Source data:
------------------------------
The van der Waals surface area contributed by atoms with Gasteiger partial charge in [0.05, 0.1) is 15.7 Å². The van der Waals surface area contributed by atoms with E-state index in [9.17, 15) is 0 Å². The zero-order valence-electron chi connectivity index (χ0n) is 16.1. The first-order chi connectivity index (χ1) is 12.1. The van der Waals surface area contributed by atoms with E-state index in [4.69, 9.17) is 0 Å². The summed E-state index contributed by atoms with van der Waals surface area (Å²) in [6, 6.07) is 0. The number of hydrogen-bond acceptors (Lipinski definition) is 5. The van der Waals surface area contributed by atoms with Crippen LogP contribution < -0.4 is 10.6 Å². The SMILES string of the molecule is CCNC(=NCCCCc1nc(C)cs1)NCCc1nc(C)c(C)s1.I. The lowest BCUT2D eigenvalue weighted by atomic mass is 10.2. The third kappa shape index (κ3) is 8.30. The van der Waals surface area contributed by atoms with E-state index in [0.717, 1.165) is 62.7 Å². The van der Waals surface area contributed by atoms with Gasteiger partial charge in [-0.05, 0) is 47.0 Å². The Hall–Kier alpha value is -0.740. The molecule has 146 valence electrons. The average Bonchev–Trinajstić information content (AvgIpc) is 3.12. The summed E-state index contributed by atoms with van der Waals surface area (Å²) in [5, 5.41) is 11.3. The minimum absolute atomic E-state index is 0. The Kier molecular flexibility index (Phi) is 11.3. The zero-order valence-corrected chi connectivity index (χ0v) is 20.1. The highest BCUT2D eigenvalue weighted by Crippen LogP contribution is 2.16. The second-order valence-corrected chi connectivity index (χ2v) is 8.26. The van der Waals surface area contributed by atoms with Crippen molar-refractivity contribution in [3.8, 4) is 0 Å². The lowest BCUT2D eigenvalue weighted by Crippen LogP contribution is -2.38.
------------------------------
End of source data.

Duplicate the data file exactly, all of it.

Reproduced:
The van der Waals surface area contributed by atoms with Gasteiger partial charge in [0.05, 0.1) is 15.7 Å². The van der Waals surface area contributed by atoms with E-state index in [9.17, 15) is 0 Å². The zero-order valence-electron chi connectivity index (χ0n) is 16.1. The first-order chi connectivity index (χ1) is 12.1. The van der Waals surface area contributed by atoms with E-state index in [4.69, 9.17) is 0 Å². The summed E-state index contributed by atoms with van der Waals surface area (Å²) in [6, 6.07) is 0. The number of hydrogen-bond acceptors (Lipinski definition) is 5. The van der Waals surface area contributed by atoms with Crippen LogP contribution < -0.4 is 10.6 Å². The SMILES string of the molecule is CCNC(=NCCCCc1nc(C)cs1)NCCc1nc(C)c(C)s1.I. The lowest BCUT2D eigenvalue weighted by atomic mass is 10.2. The third kappa shape index (κ3) is 8.30. The van der Waals surface area contributed by atoms with E-state index in [0.717, 1.165) is 62.7 Å². The van der Waals surface area contributed by atoms with Gasteiger partial charge in [-0.05, 0) is 47.0 Å². The Hall–Kier alpha value is -0.740. The molecule has 146 valence electrons. The average Bonchev–Trinajstić information content (AvgIpc) is 3.12. The summed E-state index contributed by atoms with van der Waals surface area (Å²) in [5, 5.41) is 11.3. The minimum absolute atomic E-state index is 0. The Kier molecular flexibility index (Phi) is 11.3. The zero-order valence-corrected chi connectivity index (χ0v) is 20.1. The highest BCUT2D eigenvalue weighted by Crippen LogP contribution is 2.16. The second-order valence-corrected chi connectivity index (χ2v) is 8.26. The van der Waals surface area contributed by atoms with Crippen molar-refractivity contribution in [3.8, 4) is 0 Å². The lowest BCUT2D eigenvalue weighted by Crippen LogP contribution is -2.38.